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  • Writer's pictureLeslie Ryan

Under the asphalt, a garden

In April 2010, artist Lynn Susholtz watched a bulldozer break up the asphalt parking lot behind Art Produce, her studio building in North Park, San Diego. Two hundred square meters of asphalt and parking for four cars was replaced with gravel and permeable paving, an informal grid of horse troughs filled with soil, and planted with fruit trees, vegetables and herbs. Cars were out and a garden emerged.

The former parking lot at Art Produce is part of a growing movement to depave the places we live and work, and to turn parking lots into civic amenities, rain gardens and edible landscapes. Depave, an urban activist organization based in Portland, Oregon, is often credited with sparking this movement. The non-profit works with local communities to transform asphalt and concrete into gardens for food and stormwater management. Since the first Depave project in 2007, other communities have joined the network: Depave Paradise is active across Canadian communities, and Cleveland’s Cuyahoga River Restoration organization is depaving hundreds of small parcels within its urban watershed.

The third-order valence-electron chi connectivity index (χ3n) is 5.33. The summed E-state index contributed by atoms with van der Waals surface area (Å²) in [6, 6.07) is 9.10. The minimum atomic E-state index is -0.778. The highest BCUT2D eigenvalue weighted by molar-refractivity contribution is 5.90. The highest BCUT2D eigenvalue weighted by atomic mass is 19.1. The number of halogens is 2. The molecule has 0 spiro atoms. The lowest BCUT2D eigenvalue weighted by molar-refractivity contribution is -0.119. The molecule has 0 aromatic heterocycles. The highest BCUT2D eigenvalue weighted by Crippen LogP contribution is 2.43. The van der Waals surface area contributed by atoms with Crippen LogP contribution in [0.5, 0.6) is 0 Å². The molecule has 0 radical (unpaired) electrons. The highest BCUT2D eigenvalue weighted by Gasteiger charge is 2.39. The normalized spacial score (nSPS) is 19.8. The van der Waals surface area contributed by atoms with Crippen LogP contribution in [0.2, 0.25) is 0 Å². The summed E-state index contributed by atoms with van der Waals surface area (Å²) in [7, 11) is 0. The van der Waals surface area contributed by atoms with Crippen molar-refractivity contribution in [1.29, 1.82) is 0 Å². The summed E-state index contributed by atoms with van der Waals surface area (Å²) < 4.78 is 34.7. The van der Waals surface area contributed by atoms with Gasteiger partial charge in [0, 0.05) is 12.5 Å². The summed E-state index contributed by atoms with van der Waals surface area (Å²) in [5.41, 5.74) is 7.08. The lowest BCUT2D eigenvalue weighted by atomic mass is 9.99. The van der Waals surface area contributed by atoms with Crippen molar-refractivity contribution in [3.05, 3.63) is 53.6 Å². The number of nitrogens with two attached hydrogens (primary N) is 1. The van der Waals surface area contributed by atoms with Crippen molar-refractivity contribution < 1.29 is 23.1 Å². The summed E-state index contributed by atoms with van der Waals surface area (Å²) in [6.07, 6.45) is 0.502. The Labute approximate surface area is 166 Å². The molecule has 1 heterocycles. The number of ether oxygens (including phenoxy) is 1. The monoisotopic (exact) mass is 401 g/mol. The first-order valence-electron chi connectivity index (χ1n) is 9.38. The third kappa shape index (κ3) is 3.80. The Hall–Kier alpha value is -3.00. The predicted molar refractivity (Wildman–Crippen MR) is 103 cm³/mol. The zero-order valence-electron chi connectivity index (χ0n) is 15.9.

Art Produce is an example of radical gardening that cultivates community and public culture as well as squash and guavas. The new garden and former parking lot at Art Produce has become a platform for art and culture. For the price of temporary storage for four cars, the community has gained a dance space, pocket farm, party venue, urban lounge, and a classroom for art and agriculture. Depaving projects, such as the parking lot at Art Produce, are opportunities for direct civic engagement and demonstrate the ways small acts can lead to big change.


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